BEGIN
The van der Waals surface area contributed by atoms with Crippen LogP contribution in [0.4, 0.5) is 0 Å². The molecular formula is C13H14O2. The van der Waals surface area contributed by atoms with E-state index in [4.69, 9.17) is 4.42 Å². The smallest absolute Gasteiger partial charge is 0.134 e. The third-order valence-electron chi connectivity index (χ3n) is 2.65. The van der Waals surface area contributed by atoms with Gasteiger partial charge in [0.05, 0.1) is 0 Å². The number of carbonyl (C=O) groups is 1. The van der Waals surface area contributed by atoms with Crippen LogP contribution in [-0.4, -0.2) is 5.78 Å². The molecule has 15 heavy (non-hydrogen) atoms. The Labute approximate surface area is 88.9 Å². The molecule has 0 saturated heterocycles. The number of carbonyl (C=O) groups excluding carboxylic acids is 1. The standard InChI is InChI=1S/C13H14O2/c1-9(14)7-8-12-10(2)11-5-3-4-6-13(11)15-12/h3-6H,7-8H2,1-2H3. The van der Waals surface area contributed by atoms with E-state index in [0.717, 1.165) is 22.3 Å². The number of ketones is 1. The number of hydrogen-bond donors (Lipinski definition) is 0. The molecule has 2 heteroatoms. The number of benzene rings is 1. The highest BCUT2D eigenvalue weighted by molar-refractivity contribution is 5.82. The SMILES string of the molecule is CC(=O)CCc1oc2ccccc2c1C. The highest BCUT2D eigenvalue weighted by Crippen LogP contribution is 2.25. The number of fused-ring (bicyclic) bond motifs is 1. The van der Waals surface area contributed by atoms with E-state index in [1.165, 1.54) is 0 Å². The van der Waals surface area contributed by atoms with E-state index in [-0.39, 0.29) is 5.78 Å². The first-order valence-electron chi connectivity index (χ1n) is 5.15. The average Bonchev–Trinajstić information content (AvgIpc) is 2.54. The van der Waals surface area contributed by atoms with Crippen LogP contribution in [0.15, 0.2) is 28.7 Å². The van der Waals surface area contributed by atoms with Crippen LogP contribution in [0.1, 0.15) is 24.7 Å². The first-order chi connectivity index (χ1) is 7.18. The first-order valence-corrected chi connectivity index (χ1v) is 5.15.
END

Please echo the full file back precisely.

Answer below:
The van der Waals surface area contributed by atoms with Crippen LogP contribution in [0.4, 0.5) is 0 Å². The molecular formula is C13H14O2. The van der Waals surface area contributed by atoms with E-state index in [4.69, 9.17) is 4.42 Å². The smallest absolute Gasteiger partial charge is 0.134 e. The third-order valence-electron chi connectivity index (χ3n) is 2.65. The van der Waals surface area contributed by atoms with Gasteiger partial charge in [0.05, 0.1) is 0 Å². The number of carbonyl (C=O) groups is 1. The van der Waals surface area contributed by atoms with Crippen LogP contribution in [-0.4, -0.2) is 5.78 Å². The molecule has 15 heavy (non-hydrogen) atoms. The Labute approximate surface area is 88.9 Å². The molecule has 0 saturated heterocycles. The number of carbonyl (C=O) groups excluding carboxylic acids is 1. The standard InChI is InChI=1S/C13H14O2/c1-9(14)7-8-12-10(2)11-5-3-4-6-13(11)15-12/h3-6H,7-8H2,1-2H3. The van der Waals surface area contributed by atoms with E-state index in [0.717, 1.165) is 22.3 Å². The number of ketones is 1. The number of hydrogen-bond donors (Lipinski definition) is 0. The molecule has 2 heteroatoms. The number of benzene rings is 1. The highest BCUT2D eigenvalue weighted by molar-refractivity contribution is 5.82. The SMILES string of the molecule is CC(=O)CCc1oc2ccccc2c1C. The highest BCUT2D eigenvalue weighted by Crippen LogP contribution is 2.25. The number of fused-ring (bicyclic) bond motifs is 1. The van der Waals surface area contributed by atoms with E-state index in [1.165, 1.54) is 0 Å². The van der Waals surface area contributed by atoms with E-state index in [-0.39, 0.29) is 5.78 Å². The first-order valence-electron chi connectivity index (χ1n) is 5.15. The average Bonchev–Trinajstić information content (AvgIpc) is 2.54. The van der Waals surface area contributed by atoms with Crippen LogP contribution in [0.15, 0.2) is 28.7 Å². The van der Waals surface area contributed by atoms with Crippen LogP contribution in [0.1, 0.15) is 24.7 Å². The first-order chi connectivity index (χ1) is 7.18. The first-order valence-corrected chi connectivity index (χ1v) is 5.15.